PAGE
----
Measuring National Wellbeing: What Matters to You? What Matters to Whom?
The Office for National Statistics’ (ONS) Measuring National Well-Being: ‘What Matters to You?’ debate ran between November 2010 and April 2011. The five-month debate took place across various platforms: an online questionnaire and forum, social media, postal submissions, a telephone line and 175 live events. The latter varied from workshops and focus groups with ‘people from all walks of life’, including some groups thought ‘hard-to-reach’,1 to large-scale public events with hundreds in attendance (Evans 2011: 5). In creating the debate, the ONS presented a space in which to listen to, discuss, collect and collate descriptions of what was important to individuals and communities in order to understand ‘what matters’ for the nation2 (Cameron 2010, Matheson 2011, Self et al. 2012). More than 30,000 responses describe what mattered to participants about wellbeing, which the ONS has indicated formed the basis of the UK’s national wellbeing domains and measures (Self et al. 2013: 2).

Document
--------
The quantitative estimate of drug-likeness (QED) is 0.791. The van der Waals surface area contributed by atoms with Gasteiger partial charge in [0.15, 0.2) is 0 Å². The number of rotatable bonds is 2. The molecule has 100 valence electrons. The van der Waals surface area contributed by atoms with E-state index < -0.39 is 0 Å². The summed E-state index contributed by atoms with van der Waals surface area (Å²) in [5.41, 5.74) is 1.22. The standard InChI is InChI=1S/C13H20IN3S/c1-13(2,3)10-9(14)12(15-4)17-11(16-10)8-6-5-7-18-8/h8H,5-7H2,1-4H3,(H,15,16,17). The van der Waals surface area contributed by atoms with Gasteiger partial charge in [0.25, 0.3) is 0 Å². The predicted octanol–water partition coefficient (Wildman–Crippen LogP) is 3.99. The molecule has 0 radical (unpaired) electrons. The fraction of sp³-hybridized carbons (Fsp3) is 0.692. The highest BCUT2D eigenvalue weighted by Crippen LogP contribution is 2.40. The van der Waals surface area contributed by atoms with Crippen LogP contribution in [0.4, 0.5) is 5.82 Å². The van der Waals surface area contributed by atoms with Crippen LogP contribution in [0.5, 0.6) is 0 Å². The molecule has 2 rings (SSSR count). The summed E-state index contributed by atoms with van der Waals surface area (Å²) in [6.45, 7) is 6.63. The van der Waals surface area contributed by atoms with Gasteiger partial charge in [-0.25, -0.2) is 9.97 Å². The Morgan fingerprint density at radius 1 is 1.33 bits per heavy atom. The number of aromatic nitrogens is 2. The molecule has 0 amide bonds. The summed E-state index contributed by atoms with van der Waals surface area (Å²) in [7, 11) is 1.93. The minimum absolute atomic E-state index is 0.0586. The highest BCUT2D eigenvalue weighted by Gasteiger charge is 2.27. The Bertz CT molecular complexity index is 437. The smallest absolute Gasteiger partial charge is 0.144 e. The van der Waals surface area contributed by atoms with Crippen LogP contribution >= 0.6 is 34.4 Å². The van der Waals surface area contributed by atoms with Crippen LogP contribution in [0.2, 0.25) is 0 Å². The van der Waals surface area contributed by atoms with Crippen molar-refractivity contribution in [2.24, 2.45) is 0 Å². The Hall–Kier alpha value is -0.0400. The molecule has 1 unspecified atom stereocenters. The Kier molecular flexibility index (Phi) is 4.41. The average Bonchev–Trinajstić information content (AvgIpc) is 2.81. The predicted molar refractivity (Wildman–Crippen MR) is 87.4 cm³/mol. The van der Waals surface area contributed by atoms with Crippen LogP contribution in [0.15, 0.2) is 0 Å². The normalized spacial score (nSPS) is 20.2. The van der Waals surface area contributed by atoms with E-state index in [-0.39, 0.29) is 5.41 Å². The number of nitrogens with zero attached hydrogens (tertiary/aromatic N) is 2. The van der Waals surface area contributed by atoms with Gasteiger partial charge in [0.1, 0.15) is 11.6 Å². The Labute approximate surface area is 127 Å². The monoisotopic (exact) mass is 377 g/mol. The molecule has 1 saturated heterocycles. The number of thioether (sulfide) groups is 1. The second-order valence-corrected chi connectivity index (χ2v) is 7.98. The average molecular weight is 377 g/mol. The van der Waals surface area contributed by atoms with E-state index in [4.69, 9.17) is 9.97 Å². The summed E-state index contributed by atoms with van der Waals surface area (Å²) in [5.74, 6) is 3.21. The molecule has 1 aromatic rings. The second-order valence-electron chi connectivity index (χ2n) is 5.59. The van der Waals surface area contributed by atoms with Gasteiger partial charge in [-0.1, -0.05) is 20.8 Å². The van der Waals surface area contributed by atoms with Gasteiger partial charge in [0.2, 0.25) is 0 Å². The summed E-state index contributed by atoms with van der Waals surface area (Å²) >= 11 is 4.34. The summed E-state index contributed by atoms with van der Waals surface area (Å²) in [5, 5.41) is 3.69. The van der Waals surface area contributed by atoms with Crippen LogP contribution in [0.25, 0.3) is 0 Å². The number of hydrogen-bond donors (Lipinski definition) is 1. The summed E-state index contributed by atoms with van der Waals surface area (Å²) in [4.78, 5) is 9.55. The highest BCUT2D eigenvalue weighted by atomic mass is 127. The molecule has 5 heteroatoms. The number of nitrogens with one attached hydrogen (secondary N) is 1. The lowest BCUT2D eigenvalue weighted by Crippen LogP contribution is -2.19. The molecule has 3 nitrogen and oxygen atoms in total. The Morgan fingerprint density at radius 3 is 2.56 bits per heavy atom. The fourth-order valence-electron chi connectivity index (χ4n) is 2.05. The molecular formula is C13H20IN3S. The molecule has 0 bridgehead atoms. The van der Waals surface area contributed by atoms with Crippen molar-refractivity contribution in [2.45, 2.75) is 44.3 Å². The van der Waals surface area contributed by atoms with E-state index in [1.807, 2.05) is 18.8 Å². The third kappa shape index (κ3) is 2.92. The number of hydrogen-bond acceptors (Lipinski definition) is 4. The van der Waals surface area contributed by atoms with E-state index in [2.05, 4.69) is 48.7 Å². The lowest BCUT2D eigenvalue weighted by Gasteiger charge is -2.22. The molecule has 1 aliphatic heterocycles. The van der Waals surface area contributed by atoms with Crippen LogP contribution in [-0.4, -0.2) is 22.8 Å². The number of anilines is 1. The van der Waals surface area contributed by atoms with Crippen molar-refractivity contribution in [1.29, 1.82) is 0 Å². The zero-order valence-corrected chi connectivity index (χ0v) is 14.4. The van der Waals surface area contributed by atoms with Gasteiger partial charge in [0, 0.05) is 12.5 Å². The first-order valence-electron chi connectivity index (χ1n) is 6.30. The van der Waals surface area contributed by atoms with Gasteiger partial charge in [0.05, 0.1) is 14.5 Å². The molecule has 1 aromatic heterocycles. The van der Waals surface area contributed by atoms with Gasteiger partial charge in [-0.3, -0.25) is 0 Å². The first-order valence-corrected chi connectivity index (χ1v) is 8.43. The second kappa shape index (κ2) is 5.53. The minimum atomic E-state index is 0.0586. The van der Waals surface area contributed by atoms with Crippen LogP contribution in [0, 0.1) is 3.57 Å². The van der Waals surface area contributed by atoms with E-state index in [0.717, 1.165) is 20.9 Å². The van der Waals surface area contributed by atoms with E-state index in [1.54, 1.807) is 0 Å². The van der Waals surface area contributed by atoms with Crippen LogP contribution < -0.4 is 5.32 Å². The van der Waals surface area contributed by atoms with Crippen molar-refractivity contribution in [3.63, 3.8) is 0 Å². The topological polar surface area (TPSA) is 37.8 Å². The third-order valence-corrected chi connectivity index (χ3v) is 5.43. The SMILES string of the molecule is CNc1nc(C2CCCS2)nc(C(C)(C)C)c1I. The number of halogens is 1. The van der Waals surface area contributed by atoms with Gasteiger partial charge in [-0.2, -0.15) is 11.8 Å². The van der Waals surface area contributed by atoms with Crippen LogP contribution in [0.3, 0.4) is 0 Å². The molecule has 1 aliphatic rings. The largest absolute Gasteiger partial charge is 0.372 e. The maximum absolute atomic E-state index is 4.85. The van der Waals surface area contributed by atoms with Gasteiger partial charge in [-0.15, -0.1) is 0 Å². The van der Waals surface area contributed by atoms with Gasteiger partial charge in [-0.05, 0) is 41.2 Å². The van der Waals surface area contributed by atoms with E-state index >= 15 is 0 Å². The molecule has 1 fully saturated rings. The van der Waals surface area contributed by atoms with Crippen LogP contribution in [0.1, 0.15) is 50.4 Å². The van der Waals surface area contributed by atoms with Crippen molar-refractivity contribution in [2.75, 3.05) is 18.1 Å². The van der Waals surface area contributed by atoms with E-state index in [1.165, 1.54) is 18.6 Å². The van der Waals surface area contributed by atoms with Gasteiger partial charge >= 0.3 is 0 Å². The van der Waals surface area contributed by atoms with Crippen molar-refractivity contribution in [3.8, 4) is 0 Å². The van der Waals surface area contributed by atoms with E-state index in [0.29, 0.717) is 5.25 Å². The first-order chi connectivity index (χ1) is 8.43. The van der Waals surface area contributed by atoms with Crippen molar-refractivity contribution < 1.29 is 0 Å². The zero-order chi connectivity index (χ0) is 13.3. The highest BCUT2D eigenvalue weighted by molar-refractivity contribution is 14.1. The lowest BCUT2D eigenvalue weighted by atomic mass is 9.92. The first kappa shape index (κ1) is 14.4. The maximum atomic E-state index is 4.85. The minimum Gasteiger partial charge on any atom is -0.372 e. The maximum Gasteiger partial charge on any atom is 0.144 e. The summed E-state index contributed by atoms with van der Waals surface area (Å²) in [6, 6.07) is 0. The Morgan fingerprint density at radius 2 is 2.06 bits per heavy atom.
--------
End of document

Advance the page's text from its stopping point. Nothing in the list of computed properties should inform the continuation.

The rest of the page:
KeywordsFree Text Fields Wellbeing Measurement National Debate Mixed Methods Politics of Expertise Evidence-based Policy-making
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